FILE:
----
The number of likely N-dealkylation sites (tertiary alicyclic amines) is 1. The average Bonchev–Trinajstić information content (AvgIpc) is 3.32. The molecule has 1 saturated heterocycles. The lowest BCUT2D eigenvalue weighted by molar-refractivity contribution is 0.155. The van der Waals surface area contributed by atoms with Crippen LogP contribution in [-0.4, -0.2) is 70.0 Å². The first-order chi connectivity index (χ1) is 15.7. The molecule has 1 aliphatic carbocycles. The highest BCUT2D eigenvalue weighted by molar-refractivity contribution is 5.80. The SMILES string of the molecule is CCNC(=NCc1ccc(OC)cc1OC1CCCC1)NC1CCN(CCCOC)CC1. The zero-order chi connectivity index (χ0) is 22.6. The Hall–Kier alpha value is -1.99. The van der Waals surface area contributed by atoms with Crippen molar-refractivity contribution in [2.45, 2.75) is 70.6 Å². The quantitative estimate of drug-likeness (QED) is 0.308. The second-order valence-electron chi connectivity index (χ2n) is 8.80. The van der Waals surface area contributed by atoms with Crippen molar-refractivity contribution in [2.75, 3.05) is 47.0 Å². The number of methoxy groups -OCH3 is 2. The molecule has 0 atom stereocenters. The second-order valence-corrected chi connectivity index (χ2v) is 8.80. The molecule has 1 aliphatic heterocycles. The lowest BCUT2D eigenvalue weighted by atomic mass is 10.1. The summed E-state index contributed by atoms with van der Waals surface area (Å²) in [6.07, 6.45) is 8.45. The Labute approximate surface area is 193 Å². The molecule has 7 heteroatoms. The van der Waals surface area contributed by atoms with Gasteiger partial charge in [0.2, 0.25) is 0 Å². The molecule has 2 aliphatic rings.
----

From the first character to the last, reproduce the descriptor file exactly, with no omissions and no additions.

The number of likely N-dealkylation sites (tertiary alicyclic amines) is 1. The average Bonchev–Trinajstić information content (AvgIpc) is 3.32. The molecule has 1 saturated heterocycles. The lowest BCUT2D eigenvalue weighted by molar-refractivity contribution is 0.155. The van der Waals surface area contributed by atoms with Crippen LogP contribution in [-0.4, -0.2) is 70.0 Å². The first-order chi connectivity index (χ1) is 15.7. The molecule has 1 aliphatic carbocycles. The highest BCUT2D eigenvalue weighted by molar-refractivity contribution is 5.80. The SMILES string of the molecule is CCNC(=NCc1ccc(OC)cc1OC1CCCC1)NC1CCN(CCCOC)CC1. The zero-order chi connectivity index (χ0) is 22.6. The Hall–Kier alpha value is -1.99. The van der Waals surface area contributed by atoms with Crippen molar-refractivity contribution in [2.45, 2.75) is 70.6 Å². The quantitative estimate of drug-likeness (QED) is 0.308. The second-order valence-electron chi connectivity index (χ2n) is 8.80. The van der Waals surface area contributed by atoms with Crippen molar-refractivity contribution in [2.75, 3.05) is 47.0 Å². The number of methoxy groups -OCH3 is 2. The molecule has 0 atom stereocenters. The second-order valence-corrected chi connectivity index (χ2v) is 8.80. The molecule has 1 aliphatic heterocycles. The lowest BCUT2D eigenvalue weighted by atomic mass is 10.1. The summed E-state index contributed by atoms with van der Waals surface area (Å²) in [6.07, 6.45) is 8.45. The Labute approximate surface area is 193 Å². The molecule has 7 heteroatoms. The van der Waals surface area contributed by atoms with Gasteiger partial charge in [0.2, 0.25) is 0 Å². The molecule has 2 aliphatic rings.